1. Strong drink, and part 1 of a word ladder: DOUBLE. A DOUBLE is a drink with 2 ounces of liquor. It is also our starting word. Looking ahead, our target word is SHIFT. So, one can work a DOUBLE SHIFT. I've never done that, and let's hope we don't have to. But hold that thought.
20. Tabloid item (part 2): COUPLE. A COUPLE in a tabloid is often referred to as an item. Usually they show up because of some scandal, rumor, or bit of personal news involving them. None of this is anybody's business, of course, but inquiring minds want to know. The changed letters are highlighted in red. Hang on a sec - letters!?! Two of them? Should I call foul on this? Let's defer that answer for the nonce.
28. Two-door cars (part 3): COUPES. Cars with fixed roofs, two doors, and sloping rears. Two letters changed.
36. Brunch order (part 4): CREPES. These are thin pancakes, usually rolled and wrapped around a filling. My favorite is apricot. Again, two letters have changed.
42. Underground tombs (part 5): CRYPTS. I can't improve on that definition. Nor on the consistent changing of two letters.
48. Arts' partner (part 6): CRAFTS. The skills involved in making things by hand. Or craftally changing two letters at a time.
56. Wanders (part 7): DRIFTS. Travels aimlessly. Or changes by two letters at a time, with a specific aim in mind. Hmmm . . .
68. Work assignments ... and, preceded by 1-Across, the key to creating the word ladder (and part 8 of it): SHIFTS. You can work several kinds of SHIFTS - day, night, third, or swing. But, back to the puzzle, now all becomes clear. Putting the first and last words together, we get DOUBLE SHIFTS - thus the alteration of two letters at a time. Tadah!
That's a bit meta, but certainly clever, and I'll give some extra credit for that.
Hi, Gang. It's JazzBumpa, not feeling at all SHIFTY. So let's double down and see what the rest of this puzzle has to offer.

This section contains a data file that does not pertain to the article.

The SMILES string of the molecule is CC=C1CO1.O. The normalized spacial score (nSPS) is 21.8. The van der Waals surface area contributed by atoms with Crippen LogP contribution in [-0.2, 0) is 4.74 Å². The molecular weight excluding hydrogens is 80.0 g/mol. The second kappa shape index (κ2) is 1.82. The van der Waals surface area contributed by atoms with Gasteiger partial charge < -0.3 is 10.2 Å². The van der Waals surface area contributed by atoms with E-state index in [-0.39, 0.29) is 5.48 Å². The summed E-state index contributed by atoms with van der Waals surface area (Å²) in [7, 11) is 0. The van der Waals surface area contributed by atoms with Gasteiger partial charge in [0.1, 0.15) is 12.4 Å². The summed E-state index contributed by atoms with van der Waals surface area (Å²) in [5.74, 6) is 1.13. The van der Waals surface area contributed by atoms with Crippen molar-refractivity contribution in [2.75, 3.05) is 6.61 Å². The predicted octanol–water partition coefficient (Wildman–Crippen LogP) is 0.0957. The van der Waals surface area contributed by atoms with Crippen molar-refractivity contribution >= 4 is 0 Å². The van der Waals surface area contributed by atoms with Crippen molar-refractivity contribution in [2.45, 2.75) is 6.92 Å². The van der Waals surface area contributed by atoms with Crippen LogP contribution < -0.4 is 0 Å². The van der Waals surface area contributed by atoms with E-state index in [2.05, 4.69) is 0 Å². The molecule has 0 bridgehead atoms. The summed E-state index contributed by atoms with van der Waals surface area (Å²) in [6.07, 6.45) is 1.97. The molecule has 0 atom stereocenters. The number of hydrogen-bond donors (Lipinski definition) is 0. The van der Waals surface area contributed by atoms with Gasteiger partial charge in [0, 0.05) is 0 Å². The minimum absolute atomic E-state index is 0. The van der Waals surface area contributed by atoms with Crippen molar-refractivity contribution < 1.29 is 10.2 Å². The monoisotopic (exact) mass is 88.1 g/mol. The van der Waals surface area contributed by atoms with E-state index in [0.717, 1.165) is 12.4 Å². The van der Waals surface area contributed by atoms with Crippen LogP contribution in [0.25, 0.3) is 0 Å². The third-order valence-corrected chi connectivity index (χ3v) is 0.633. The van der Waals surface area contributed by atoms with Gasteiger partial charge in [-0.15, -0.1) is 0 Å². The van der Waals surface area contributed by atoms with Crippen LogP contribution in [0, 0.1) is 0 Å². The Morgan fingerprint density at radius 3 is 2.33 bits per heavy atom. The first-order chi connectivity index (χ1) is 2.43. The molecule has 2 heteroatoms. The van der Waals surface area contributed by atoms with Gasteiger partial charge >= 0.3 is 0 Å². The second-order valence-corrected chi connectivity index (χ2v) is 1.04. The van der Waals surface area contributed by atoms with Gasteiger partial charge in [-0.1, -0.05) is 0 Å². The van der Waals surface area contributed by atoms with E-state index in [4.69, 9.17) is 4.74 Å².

7. Kiss: BUSS. From the Latin basiare, probably via French and late Middle English.
11. Injured, as a knee: BUM.
14. Damage: IMPAIR. As, for example, a knee.
15. Private tutoring session: ONE ON ONE.
17. Theater walkways: AISLES. Or in churches.
18. Injured, as an ankle: SPRAINED. When the ligaments are stretched or torn. We are having a rather bad leg day.
19. Cancels a dele: STETS. Editor's marks for delete and let it stand, respectively.
21. The "S" of CSNY: STILLS. I was stuck on NY as being New York. That was a complete dead end. This "S" is Steven Stills of Crosby, STILLS, Nash and Young. Remember them?
25. Genetic material: DNA. Deoxyribonuclaic acid. We all took biochemistry - right?
30. 1975 Tony-winning play about a stableboy: EQUUS. About which I know nothing.
32. Former Boston commuter org.: MTA. Municipal Transit Authority.
35. Small, chirpy bird: WREN. Several varieties.
37. "It can't be!": OH NO. Dang!
39. Unsuccessful Ford: EDSEL. But now a cult classic.
41. Personal care brand with a bird in its logo: DOVE.
44. Mining hauls: ORES. Rocks containing useful metals.
46. Circus safety feature: NET. To catch a falling star.
47. Owl sounds: HOOTS. Do you give one?
50. Piercing tool: AWL. For puncturing leather, not owls.
51. Japanese assent: HAI. Means yes.
53. Sandal parts: STRAPS. Keeps them on your feet.
59. Taxpayer's option: E-FILE. Electronic submission.